stolen stillness. He keeps it in a
      purse of bones. The aperture in which he
quit quickening is thin: an airy dimness
            between our house and its false shutter.

              Here's a sparrow that couldn't fall.
            I cannot even pry him loose. The
      shutter has been stunned with bolts; the wall won't
drop its trophy. For certain, bird, you did not
            fly diving into quiet. It is

              your tail that caught you up and will
            not let you down. How in heaven did
      you back to your demise?  This December
sky seems somewhat grimmer for your defection.
            The overcast will not be cast off.

            So this small absence is noted and
duly recorded. His mate impatiently
      waits near the crack into which he crept for
            warmth. It will be a cold day elsewhere,
              my lady, before the midwest

            wind hovers about his flight again.
One feather works loose. It falls. The overcast
      is cued: a flake has launched an avalanche.
            My sympathy is for both your songs,
              but less for the live, for at least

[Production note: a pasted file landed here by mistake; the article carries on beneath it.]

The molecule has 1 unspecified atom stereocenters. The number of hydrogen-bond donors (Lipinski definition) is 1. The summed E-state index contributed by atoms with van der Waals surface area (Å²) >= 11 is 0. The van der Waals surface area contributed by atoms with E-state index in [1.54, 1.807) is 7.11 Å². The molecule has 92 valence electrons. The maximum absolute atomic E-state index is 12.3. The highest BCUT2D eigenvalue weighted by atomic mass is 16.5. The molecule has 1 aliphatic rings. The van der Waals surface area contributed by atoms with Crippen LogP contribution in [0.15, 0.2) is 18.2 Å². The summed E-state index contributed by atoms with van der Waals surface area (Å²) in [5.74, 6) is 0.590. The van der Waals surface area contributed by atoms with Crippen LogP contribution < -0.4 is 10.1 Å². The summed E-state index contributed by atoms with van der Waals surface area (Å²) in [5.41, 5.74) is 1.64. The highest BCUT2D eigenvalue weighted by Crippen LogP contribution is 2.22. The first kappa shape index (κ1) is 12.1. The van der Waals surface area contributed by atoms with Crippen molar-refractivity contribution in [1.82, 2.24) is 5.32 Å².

(for all and any hurt a sparrow
feels) when winter learns to thaw there's always spring.
      Death will shrink to due proportion: a bird's
            eye view of a worm, perhaps. But right
              now, be vigilant with your grief,

            wife. Snow is vital too. It sucks what
            warmth was left today when wings hung fire.


Where is it we think we’re going?
There are 72 virgins
waiting for you — and for me, all
my cats, if there is a heaven.


The gray rain, like mice scurrying about the house,
nibbles the edges of a moldy afternoon.
      Sunday's trap is set for us to trigger.
      The doorbell. The door. The whole hall hungry,
its yellow stairs snapping at our laces; the old
      lady mewing in the parlor, arching
her aching back — O! The same old tom in the same

armchair rising, dragging his sagging tail
over the carpet to welcome us back.
      The cool cat gone, off in his Olds down the alley,
      the motor purring convertibly; seduction
sloshing contentiously in the gas tank:
      gone, man, gone. Sunday rustles in the walls. We four
sit lapping the skim of our duty call.

This is the way the old folks seem at last. Death sprawls
on the couch to doze an age. But metaphor will
      not suffice to crystallize aversion;
      nor simile, our compassion. There is
nowhere to go, nothing to see, little to do
      here in childhood's hall of mirrors. Backward
and forward, reflected in each-other's vision,

distorted images of our common
love separate, then merge, then fade and fail.
      We talk. Quietly at first, for fear of shadows.
      Days, like mice, have overgenerated. They now
outnumber the old folks' hungers. Soon we
      will leave, and no one will reflect on anyone
for very long. Nor too deeply. Nor far.

Conrad Aiken, Magus by Lewis Turco is a personal reminiscence and review of one of the best and sweetest "singers" among American poets.

Lewis Turco's books can be purchased by clicking here.

The HyperTexts